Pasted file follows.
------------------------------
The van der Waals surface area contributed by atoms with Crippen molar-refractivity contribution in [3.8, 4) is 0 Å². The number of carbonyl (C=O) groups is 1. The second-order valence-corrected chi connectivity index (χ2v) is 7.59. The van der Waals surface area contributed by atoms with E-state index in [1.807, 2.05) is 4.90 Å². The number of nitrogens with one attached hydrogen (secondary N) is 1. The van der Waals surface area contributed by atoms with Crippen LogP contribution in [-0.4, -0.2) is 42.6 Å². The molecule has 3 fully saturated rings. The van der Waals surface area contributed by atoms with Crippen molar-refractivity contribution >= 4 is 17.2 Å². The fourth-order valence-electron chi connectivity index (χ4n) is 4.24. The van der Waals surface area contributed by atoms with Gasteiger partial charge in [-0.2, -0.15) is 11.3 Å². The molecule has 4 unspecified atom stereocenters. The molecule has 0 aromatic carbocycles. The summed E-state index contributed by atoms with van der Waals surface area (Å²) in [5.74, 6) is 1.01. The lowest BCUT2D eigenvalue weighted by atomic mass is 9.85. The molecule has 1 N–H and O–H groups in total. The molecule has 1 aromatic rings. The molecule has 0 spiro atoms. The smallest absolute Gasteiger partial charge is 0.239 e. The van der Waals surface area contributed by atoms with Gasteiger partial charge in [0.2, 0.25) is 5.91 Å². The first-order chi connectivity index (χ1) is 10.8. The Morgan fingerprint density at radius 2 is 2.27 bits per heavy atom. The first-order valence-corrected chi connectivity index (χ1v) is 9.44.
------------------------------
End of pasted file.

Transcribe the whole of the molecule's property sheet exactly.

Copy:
The van der Waals surface area contributed by atoms with Crippen molar-refractivity contribution in [3.8, 4) is 0 Å². The number of carbonyl (C=O) groups is 1. The second-order valence-corrected chi connectivity index (χ2v) is 7.59. The van der Waals surface area contributed by atoms with E-state index in [1.807, 2.05) is 4.90 Å². The number of nitrogens with one attached hydrogen (secondary N) is 1. The van der Waals surface area contributed by atoms with Crippen LogP contribution in [-0.4, -0.2) is 42.6 Å². The molecule has 3 fully saturated rings. The van der Waals surface area contributed by atoms with Crippen molar-refractivity contribution >= 4 is 17.2 Å². The fourth-order valence-electron chi connectivity index (χ4n) is 4.24. The van der Waals surface area contributed by atoms with Gasteiger partial charge in [-0.2, -0.15) is 11.3 Å². The molecule has 4 unspecified atom stereocenters. The molecule has 0 aromatic carbocycles. The summed E-state index contributed by atoms with van der Waals surface area (Å²) in [5.74, 6) is 1.01. The lowest BCUT2D eigenvalue weighted by atomic mass is 9.85. The molecule has 1 N–H and O–H groups in total. The molecule has 1 aromatic rings. The molecule has 0 spiro atoms. The smallest absolute Gasteiger partial charge is 0.239 e. The van der Waals surface area contributed by atoms with Gasteiger partial charge in [0.2, 0.25) is 5.91 Å². The first-order chi connectivity index (χ1) is 10.8. The Morgan fingerprint density at radius 2 is 2.27 bits per heavy atom. The first-order valence-corrected chi connectivity index (χ1v) is 9.44.